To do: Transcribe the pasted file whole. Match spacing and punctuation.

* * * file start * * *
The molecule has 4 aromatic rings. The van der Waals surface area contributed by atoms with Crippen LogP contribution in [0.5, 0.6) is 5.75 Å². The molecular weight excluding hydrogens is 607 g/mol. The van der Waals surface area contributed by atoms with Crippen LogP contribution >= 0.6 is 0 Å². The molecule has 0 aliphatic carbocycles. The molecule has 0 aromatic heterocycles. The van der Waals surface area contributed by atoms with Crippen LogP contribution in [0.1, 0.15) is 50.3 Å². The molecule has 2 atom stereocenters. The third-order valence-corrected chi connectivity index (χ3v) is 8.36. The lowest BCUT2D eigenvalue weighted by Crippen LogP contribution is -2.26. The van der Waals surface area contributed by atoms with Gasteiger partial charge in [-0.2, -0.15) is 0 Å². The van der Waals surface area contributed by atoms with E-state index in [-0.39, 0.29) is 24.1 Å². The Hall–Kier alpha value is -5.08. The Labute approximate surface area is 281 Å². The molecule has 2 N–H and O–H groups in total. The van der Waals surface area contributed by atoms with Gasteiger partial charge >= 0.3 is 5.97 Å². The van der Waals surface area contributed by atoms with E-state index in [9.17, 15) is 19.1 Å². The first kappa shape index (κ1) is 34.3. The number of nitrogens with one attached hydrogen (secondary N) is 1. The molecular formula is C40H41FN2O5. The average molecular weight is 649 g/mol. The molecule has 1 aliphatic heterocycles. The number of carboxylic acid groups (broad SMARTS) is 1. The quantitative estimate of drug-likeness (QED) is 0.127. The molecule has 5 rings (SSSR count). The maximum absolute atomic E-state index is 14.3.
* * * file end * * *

The molecule has 4 aromatic rings. The van der Waals surface area contributed by atoms with Crippen LogP contribution in [0.5, 0.6) is 5.75 Å². The molecular weight excluding hydrogens is 607 g/mol. The van der Waals surface area contributed by atoms with Crippen LogP contribution >= 0.6 is 0 Å². The molecule has 0 aliphatic carbocycles. The molecule has 0 aromatic heterocycles. The van der Waals surface area contributed by atoms with Crippen LogP contribution in [0.1, 0.15) is 50.3 Å². The molecule has 2 atom stereocenters. The third-order valence-corrected chi connectivity index (χ3v) is 8.36. The lowest BCUT2D eigenvalue weighted by Crippen LogP contribution is -2.26. The van der Waals surface area contributed by atoms with Gasteiger partial charge in [-0.2, -0.15) is 0 Å². The van der Waals surface area contributed by atoms with E-state index in [-0.39, 0.29) is 24.1 Å². The Hall–Kier alpha value is -5.08. The Labute approximate surface area is 281 Å². The molecule has 2 N–H and O–H groups in total. The van der Waals surface area contributed by atoms with Gasteiger partial charge >= 0.3 is 5.97 Å². The van der Waals surface area contributed by atoms with E-state index in [9.17, 15) is 19.1 Å². The first kappa shape index (κ1) is 34.3. The number of nitrogens with one attached hydrogen (secondary N) is 1. The molecular formula is C40H41FN2O5. The average molecular weight is 649 g/mol. The molecule has 1 aliphatic heterocycles. The number of carboxylic acid groups (broad SMARTS) is 1. The quantitative estimate of drug-likeness (QED) is 0.127. The molecule has 5 rings (SSSR count). The maximum absolute atomic E-state index is 14.3.